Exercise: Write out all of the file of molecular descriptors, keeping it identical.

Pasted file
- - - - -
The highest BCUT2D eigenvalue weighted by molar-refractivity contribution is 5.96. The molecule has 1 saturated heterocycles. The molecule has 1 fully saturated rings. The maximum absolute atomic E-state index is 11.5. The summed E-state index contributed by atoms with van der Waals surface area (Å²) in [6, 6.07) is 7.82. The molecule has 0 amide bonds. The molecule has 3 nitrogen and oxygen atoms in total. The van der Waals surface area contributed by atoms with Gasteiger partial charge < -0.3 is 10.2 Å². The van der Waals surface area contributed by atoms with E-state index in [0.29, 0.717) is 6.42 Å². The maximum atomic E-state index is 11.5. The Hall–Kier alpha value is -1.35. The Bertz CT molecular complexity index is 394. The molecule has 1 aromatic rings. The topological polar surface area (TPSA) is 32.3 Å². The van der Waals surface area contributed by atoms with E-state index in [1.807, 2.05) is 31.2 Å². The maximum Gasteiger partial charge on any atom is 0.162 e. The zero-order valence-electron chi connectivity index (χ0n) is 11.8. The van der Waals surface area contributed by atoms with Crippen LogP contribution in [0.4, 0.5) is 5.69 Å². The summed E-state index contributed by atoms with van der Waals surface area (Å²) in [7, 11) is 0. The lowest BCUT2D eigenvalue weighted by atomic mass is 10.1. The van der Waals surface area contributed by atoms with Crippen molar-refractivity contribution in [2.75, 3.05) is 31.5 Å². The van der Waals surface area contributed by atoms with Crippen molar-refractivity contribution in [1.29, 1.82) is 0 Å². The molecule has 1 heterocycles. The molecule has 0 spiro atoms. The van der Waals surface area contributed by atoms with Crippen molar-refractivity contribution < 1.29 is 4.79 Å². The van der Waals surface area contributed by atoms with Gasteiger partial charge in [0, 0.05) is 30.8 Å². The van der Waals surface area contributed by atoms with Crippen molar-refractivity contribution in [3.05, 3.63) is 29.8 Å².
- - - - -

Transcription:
The highest BCUT2D eigenvalue weighted by molar-refractivity contribution is 5.96. The molecule has 1 saturated heterocycles. The molecule has 1 fully saturated rings. The maximum absolute atomic E-state index is 11.5. The summed E-state index contributed by atoms with van der Waals surface area (Å²) in [6, 6.07) is 7.82. The molecule has 0 amide bonds. The molecule has 3 nitrogen and oxygen atoms in total. The van der Waals surface area contributed by atoms with Gasteiger partial charge < -0.3 is 10.2 Å². The van der Waals surface area contributed by atoms with E-state index in [0.29, 0.717) is 6.42 Å². The maximum atomic E-state index is 11.5. The Hall–Kier alpha value is -1.35. The Bertz CT molecular complexity index is 394. The molecule has 1 aromatic rings. The topological polar surface area (TPSA) is 32.3 Å². The van der Waals surface area contributed by atoms with E-state index in [1.807, 2.05) is 31.2 Å². The maximum Gasteiger partial charge on any atom is 0.162 e. The zero-order valence-electron chi connectivity index (χ0n) is 11.8. The van der Waals surface area contributed by atoms with Crippen LogP contribution in [0.4, 0.5) is 5.69 Å². The summed E-state index contributed by atoms with van der Waals surface area (Å²) in [7, 11) is 0. The lowest BCUT2D eigenvalue weighted by atomic mass is 10.1. The van der Waals surface area contributed by atoms with Crippen molar-refractivity contribution in [2.75, 3.05) is 31.5 Å². The van der Waals surface area contributed by atoms with Crippen molar-refractivity contribution in [1.29, 1.82) is 0 Å². The molecule has 1 heterocycles. The molecule has 0 spiro atoms. The van der Waals surface area contributed by atoms with Crippen molar-refractivity contribution < 1.29 is 4.79 Å². The van der Waals surface area contributed by atoms with Gasteiger partial charge in [0, 0.05) is 30.8 Å². The van der Waals surface area contributed by atoms with Crippen molar-refractivity contribution in [3.05, 3.63) is 29.8 Å².